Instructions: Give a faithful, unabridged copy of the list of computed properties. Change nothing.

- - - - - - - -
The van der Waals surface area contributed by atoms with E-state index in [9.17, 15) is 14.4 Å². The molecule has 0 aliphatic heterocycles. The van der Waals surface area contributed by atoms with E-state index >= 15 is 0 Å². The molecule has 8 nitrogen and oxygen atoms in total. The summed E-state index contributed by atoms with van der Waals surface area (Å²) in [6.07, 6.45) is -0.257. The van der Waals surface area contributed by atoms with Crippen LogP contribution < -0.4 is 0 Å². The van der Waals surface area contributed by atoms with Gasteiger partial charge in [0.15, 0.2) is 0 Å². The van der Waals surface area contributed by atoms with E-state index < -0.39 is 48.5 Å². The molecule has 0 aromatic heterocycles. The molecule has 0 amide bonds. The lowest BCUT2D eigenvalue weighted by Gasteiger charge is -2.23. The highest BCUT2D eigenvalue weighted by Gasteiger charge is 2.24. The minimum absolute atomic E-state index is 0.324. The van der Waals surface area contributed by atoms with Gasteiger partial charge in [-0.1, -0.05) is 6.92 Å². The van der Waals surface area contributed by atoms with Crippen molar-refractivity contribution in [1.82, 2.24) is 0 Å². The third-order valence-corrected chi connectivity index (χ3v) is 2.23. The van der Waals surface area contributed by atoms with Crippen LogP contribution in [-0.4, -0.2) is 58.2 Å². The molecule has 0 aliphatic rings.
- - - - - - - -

The van der Waals surface area contributed by atoms with E-state index in [9.17, 15) is 14.4 Å². The molecule has 0 aliphatic heterocycles. The van der Waals surface area contributed by atoms with E-state index >= 15 is 0 Å². The molecule has 8 nitrogen and oxygen atoms in total. The summed E-state index contributed by atoms with van der Waals surface area (Å²) in [6.07, 6.45) is -0.257. The van der Waals surface area contributed by atoms with Crippen LogP contribution < -0.4 is 0 Å². The van der Waals surface area contributed by atoms with Gasteiger partial charge in [0.15, 0.2) is 0 Å². The van der Waals surface area contributed by atoms with E-state index < -0.39 is 48.5 Å². The molecule has 0 aromatic heterocycles. The molecule has 0 amide bonds. The lowest BCUT2D eigenvalue weighted by Gasteiger charge is -2.23. The highest BCUT2D eigenvalue weighted by Gasteiger charge is 2.24. The minimum absolute atomic E-state index is 0.324. The van der Waals surface area contributed by atoms with Gasteiger partial charge in [-0.1, -0.05) is 6.92 Å². The van der Waals surface area contributed by atoms with Crippen molar-refractivity contribution in [1.82, 2.24) is 0 Å². The third-order valence-corrected chi connectivity index (χ3v) is 2.23. The van der Waals surface area contributed by atoms with Crippen LogP contribution in [-0.4, -0.2) is 58.2 Å². The molecule has 0 aliphatic rings.